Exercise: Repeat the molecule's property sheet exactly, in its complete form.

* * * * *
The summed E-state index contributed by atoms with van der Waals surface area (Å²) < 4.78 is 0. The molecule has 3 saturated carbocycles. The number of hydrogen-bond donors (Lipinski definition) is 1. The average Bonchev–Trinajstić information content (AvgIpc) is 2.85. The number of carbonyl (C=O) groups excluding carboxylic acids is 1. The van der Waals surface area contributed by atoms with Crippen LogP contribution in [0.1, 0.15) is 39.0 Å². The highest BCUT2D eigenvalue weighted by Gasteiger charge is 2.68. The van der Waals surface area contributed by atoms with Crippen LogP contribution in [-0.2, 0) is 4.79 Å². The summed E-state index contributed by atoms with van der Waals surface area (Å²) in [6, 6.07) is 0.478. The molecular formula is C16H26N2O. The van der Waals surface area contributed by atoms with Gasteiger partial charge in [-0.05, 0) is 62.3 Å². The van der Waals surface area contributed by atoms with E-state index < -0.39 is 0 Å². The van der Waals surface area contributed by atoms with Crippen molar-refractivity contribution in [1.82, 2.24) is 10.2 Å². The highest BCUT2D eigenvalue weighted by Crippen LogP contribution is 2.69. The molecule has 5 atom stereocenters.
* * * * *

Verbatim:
The summed E-state index contributed by atoms with van der Waals surface area (Å²) < 4.78 is 0. The molecule has 3 saturated carbocycles. The number of hydrogen-bond donors (Lipinski definition) is 1. The average Bonchev–Trinajstić information content (AvgIpc) is 2.85. The number of carbonyl (C=O) groups excluding carboxylic acids is 1. The van der Waals surface area contributed by atoms with Crippen LogP contribution in [0.1, 0.15) is 39.0 Å². The highest BCUT2D eigenvalue weighted by Gasteiger charge is 2.68. The van der Waals surface area contributed by atoms with Crippen LogP contribution in [-0.2, 0) is 4.79 Å². The summed E-state index contributed by atoms with van der Waals surface area (Å²) in [6, 6.07) is 0.478. The molecular formula is C16H26N2O. The van der Waals surface area contributed by atoms with Gasteiger partial charge in [-0.05, 0) is 62.3 Å². The van der Waals surface area contributed by atoms with E-state index < -0.39 is 0 Å². The van der Waals surface area contributed by atoms with Crippen molar-refractivity contribution in [1.82, 2.24) is 10.2 Å². The highest BCUT2D eigenvalue weighted by Crippen LogP contribution is 2.69. The molecule has 5 atom stereocenters.